At first blush, this sounds like ambiguous nonsense. It isn’t, though. To understand it fully, you have to go out and get a nice, hot cup of coffee (or tea, or Diet Coke, or Red Bull, or anything else that’ll give you a good jolt of caffeine), sit down in a comfortable chair, and spend some time thinking about all the possible ways those three words can be interpreted either singly or in all possible combinations. There are, according to my count, fifteen possible combinations. You’ll find that all of them can be true simultaneously. They also all pass the Occam’s Razor test.

That’s how we know what we think we know.

Linear Actuator Basics

 

Lead Screw Image
Close up of a ball-screw-type lead screw shaft being used as a precision linear actuator on a machine.

2 May 2018 – This blog post is intended for folks with an interest in basic practical mechanical engineering, or mechanical engineers who want a basic brush up on linear actuators. It’s mostly pretty basic stuff, which has been around for decades, but can serve as a guide to linear-motion actuators in the real world.

What triggered writing this post at this particular time is a notice crossing my desk about a video entitled “Can I Run A Linear Actuator Into A Hard Stop?” produced by global motion-control supplier Ametek. It’s an important topic that just about everyone faced with building a motorized linear-motion system needs to think about.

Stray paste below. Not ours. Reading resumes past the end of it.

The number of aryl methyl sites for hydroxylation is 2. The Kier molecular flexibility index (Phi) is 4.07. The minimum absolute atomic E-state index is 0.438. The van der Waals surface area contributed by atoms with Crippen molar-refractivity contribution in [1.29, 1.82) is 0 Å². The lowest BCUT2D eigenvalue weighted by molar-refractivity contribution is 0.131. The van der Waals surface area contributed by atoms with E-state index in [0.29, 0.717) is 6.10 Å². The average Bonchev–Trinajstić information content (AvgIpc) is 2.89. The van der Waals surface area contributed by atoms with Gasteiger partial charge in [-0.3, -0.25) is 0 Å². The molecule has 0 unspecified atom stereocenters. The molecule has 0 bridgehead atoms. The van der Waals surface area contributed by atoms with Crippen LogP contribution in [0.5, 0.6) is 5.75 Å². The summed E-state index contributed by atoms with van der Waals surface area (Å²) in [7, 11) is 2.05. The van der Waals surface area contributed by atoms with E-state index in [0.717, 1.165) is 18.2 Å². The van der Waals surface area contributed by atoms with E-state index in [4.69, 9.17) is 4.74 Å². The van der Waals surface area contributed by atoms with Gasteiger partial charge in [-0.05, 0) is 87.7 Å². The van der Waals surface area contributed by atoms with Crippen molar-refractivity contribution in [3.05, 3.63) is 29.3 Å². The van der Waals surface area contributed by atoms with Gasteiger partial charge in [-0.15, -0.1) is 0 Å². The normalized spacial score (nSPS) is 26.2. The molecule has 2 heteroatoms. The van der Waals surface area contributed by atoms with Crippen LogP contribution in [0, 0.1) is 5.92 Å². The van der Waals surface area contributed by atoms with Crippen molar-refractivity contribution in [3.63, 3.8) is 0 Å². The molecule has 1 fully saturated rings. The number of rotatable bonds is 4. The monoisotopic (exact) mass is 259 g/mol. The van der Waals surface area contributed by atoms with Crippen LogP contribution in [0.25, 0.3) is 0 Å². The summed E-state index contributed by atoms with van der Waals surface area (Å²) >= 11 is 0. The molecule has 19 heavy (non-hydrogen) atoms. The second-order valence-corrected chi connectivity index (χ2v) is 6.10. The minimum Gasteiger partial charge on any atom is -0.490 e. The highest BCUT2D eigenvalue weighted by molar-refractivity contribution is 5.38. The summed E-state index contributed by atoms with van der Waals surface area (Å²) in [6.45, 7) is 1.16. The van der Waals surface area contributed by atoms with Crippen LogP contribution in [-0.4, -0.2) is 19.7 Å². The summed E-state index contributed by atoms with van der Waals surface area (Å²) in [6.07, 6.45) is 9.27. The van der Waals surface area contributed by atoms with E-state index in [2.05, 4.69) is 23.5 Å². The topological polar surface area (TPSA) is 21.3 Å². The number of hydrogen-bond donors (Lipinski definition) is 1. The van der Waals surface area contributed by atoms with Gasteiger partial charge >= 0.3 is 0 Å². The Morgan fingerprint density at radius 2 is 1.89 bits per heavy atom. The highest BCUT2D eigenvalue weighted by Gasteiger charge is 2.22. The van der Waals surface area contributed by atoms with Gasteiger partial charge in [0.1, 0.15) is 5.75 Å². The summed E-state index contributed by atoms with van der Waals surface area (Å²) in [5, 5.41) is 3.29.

I first got serious about linear motion actuators in the mid-1970s as an experimental physics student. I, of course, have seen them in action since I can remember because of my father’s hobby of building powerboats. Virtually every powerboat (as opposed to sailboats) bigger than about ten feet uses manually powered linear actuators for steering linkage.

I didn’t really get into electromechanical linear actuators (linear actuators powered by electric motors) until I got involved with automated measurement systems, where steady motion or precision positioning are important. Since then, just about every system I’ve built has included a precision linear-actuator somewhere inside.

Linear Actuator Types

There are basically four main types of linear actuators: lead screw, hydraulic/pneumatic, linear-motor, and piezoelectric. I’m going to concentrate on the lead-screw type because it’s by far the most common, but I’ll drop in some info about the other types for completeness.

Piezoelectric actuators take advantage of the fact that certain anisotropic crystalline solids change their shapes when placed in an electric field. The range of motion, however, is notably microscopic, so they are best optimized to positioning things that are, well, microscopic. They’re a major enabling technology for atomic force microscopes.

Linear motors are much larger. Imagine a long, relatively narrow tray of chocolate-frosted fudge. Imagine further that the fudge is actually made of, say, barium ferrite ceramic and magnetized with magnetic north being on the frosting side and magnetic south being on the fudge side underneath.

Now, slice the fudge into strips with cuts going across the tray of fudge the short way. Finally, take every other strip out, turn it over with the frosting side down, and put it back in place.

So, you end up with the odd-numbered strips (1, 3, 5, … ) being frosting side up and the even strips (2, 4, 6, … ) frosting side down. That’s what the long stator portion of a linear motor looks like.